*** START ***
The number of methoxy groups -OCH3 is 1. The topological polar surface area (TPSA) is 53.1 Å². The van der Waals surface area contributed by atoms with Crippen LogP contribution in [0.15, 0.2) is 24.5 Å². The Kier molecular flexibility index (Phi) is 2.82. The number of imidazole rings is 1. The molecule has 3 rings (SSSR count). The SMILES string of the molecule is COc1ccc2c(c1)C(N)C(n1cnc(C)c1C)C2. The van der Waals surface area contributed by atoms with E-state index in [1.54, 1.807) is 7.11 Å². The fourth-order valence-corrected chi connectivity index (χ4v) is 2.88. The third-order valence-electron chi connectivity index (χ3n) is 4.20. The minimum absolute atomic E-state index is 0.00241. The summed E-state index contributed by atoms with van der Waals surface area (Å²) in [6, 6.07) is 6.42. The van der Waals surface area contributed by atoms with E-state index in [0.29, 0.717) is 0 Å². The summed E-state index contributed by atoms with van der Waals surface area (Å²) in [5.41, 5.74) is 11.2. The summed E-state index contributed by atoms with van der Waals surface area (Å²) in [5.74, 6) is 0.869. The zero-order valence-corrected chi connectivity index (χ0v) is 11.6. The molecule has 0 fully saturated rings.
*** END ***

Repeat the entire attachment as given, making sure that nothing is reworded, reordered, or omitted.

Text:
The number of methoxy groups -OCH3 is 1. The topological polar surface area (TPSA) is 53.1 Å². The van der Waals surface area contributed by atoms with Crippen LogP contribution in [0.15, 0.2) is 24.5 Å². The Kier molecular flexibility index (Phi) is 2.82. The number of imidazole rings is 1. The molecule has 3 rings (SSSR count). The SMILES string of the molecule is COc1ccc2c(c1)C(N)C(n1cnc(C)c1C)C2. The van der Waals surface area contributed by atoms with E-state index in [1.54, 1.807) is 7.11 Å². The fourth-order valence-corrected chi connectivity index (χ4v) is 2.88. The third-order valence-electron chi connectivity index (χ3n) is 4.20. The minimum absolute atomic E-state index is 0.00241. The summed E-state index contributed by atoms with van der Waals surface area (Å²) in [6, 6.07) is 6.42. The van der Waals surface area contributed by atoms with E-state index in [0.29, 0.717) is 0 Å². The summed E-state index contributed by atoms with van der Waals surface area (Å²) in [5.41, 5.74) is 11.2. The summed E-state index contributed by atoms with van der Waals surface area (Å²) in [5.74, 6) is 0.869. The zero-order valence-corrected chi connectivity index (χ0v) is 11.6. The molecule has 0 fully saturated rings.